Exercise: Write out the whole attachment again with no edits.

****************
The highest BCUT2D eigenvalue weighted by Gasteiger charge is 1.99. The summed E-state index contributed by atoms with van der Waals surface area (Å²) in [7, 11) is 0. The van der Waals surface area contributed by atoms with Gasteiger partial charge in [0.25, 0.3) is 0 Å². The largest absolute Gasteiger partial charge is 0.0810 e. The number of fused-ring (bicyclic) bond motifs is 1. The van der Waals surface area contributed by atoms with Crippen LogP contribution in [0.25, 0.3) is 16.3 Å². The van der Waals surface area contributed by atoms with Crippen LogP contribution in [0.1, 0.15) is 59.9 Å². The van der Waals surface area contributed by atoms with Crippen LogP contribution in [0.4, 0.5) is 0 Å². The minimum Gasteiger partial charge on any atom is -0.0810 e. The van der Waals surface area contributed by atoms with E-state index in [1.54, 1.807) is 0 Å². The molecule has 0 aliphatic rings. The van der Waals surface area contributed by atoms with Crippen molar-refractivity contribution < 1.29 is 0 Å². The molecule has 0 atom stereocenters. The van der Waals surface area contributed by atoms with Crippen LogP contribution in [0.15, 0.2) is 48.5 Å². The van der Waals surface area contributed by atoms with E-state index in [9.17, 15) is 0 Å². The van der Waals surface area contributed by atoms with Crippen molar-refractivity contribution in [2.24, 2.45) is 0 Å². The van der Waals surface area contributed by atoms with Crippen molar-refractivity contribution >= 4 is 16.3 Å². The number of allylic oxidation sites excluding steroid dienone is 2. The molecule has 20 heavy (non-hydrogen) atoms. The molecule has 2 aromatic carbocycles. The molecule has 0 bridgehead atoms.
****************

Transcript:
The highest BCUT2D eigenvalue weighted by Gasteiger charge is 1.99. The summed E-state index contributed by atoms with van der Waals surface area (Å²) in [7, 11) is 0. The van der Waals surface area contributed by atoms with Gasteiger partial charge in [0.25, 0.3) is 0 Å². The largest absolute Gasteiger partial charge is 0.0810 e. The number of fused-ring (bicyclic) bond motifs is 1. The van der Waals surface area contributed by atoms with Crippen LogP contribution in [0.25, 0.3) is 16.3 Å². The van der Waals surface area contributed by atoms with Crippen LogP contribution in [0.1, 0.15) is 59.9 Å². The van der Waals surface area contributed by atoms with Crippen LogP contribution in [0.4, 0.5) is 0 Å². The minimum Gasteiger partial charge on any atom is -0.0810 e. The van der Waals surface area contributed by atoms with E-state index in [1.54, 1.807) is 0 Å². The molecule has 0 aliphatic rings. The van der Waals surface area contributed by atoms with Crippen molar-refractivity contribution < 1.29 is 0 Å². The molecule has 0 atom stereocenters. The van der Waals surface area contributed by atoms with Crippen LogP contribution in [0.15, 0.2) is 48.5 Å². The van der Waals surface area contributed by atoms with E-state index in [9.17, 15) is 0 Å². The van der Waals surface area contributed by atoms with Crippen molar-refractivity contribution in [2.24, 2.45) is 0 Å². The van der Waals surface area contributed by atoms with Crippen molar-refractivity contribution >= 4 is 16.3 Å². The number of allylic oxidation sites excluding steroid dienone is 2. The molecule has 20 heavy (non-hydrogen) atoms. The molecule has 2 aromatic carbocycles. The molecule has 0 bridgehead atoms.